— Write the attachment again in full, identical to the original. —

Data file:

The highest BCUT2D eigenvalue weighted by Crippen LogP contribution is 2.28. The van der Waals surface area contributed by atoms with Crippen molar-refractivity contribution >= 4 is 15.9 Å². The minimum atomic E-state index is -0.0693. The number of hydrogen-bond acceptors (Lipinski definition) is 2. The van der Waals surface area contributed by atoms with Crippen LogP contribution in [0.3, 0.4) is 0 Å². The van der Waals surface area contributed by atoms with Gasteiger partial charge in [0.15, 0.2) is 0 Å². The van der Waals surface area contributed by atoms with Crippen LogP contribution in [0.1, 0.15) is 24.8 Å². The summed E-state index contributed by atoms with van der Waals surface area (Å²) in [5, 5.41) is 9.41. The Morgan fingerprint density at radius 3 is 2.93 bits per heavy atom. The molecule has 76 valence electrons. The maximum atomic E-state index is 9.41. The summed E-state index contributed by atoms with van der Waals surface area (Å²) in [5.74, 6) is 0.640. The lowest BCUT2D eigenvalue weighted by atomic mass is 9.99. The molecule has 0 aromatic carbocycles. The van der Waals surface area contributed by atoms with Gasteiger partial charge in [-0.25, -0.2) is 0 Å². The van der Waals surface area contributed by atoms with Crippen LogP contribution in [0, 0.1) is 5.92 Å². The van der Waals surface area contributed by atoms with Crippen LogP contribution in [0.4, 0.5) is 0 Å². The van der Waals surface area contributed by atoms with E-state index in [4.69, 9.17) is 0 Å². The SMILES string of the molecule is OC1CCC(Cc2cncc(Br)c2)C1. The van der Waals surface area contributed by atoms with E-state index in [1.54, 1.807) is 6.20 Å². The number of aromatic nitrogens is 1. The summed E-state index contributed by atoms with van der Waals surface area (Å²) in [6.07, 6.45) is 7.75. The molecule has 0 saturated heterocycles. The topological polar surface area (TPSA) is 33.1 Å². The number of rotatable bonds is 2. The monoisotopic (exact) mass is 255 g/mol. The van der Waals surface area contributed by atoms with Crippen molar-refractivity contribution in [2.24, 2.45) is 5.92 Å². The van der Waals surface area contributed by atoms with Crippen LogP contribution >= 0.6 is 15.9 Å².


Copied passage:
The highest BCUT2D eigenvalue weighted by Crippen LogP contribution is 2.28. The van der Waals surface area contributed by atoms with Crippen molar-refractivity contribution >= 4 is 15.9 Å². The minimum atomic E-state index is -0.0693. The number of hydrogen-bond acceptors (Lipinski definition) is 2. The van der Waals surface area contributed by atoms with Crippen LogP contribution in [0.3, 0.4) is 0 Å². The van der Waals surface area contributed by atoms with Gasteiger partial charge in [0.15, 0.2) is 0 Å². The van der Waals surface area contributed by atoms with Crippen LogP contribution in [0.1, 0.15) is 24.8 Å². The summed E-state index contributed by atoms with van der Waals surface area (Å²) in [5, 5.41) is 9.41. The Morgan fingerprint density at radius 3 is 2.93 bits per heavy atom. The molecule has 76 valence electrons. The maximum atomic E-state index is 9.41. The summed E-state index contributed by atoms with van der Waals surface area (Å²) in [5.74, 6) is 0.640. The lowest BCUT2D eigenvalue weighted by atomic mass is 9.99. The molecule has 0 aromatic carbocycles. The van der Waals surface area contributed by atoms with Gasteiger partial charge in [-0.25, -0.2) is 0 Å². The van der Waals surface area contributed by atoms with Crippen LogP contribution in [0, 0.1) is 5.92 Å². The van der Waals surface area contributed by atoms with Crippen LogP contribution in [0.4, 0.5) is 0 Å². The van der Waals surface area contributed by atoms with E-state index in [4.69, 9.17) is 0 Å². The SMILES string of the molecule is OC1CCC(Cc2cncc(Br)c2)C1. The van der Waals surface area contributed by atoms with E-state index in [1.54, 1.807) is 6.20 Å². The number of aromatic nitrogens is 1. The summed E-state index contributed by atoms with van der Waals surface area (Å²) in [6.07, 6.45) is 7.75. The molecule has 0 saturated heterocycles. The topological polar surface area (TPSA) is 33.1 Å². The number of rotatable bonds is 2. The monoisotopic (exact) mass is 255 g/mol. The van der Waals surface area contributed by atoms with Crippen molar-refractivity contribution in [2.24, 2.45) is 5.92 Å². The van der Waals surface area contributed by atoms with Crippen LogP contribution >= 0.6 is 15.9 Å².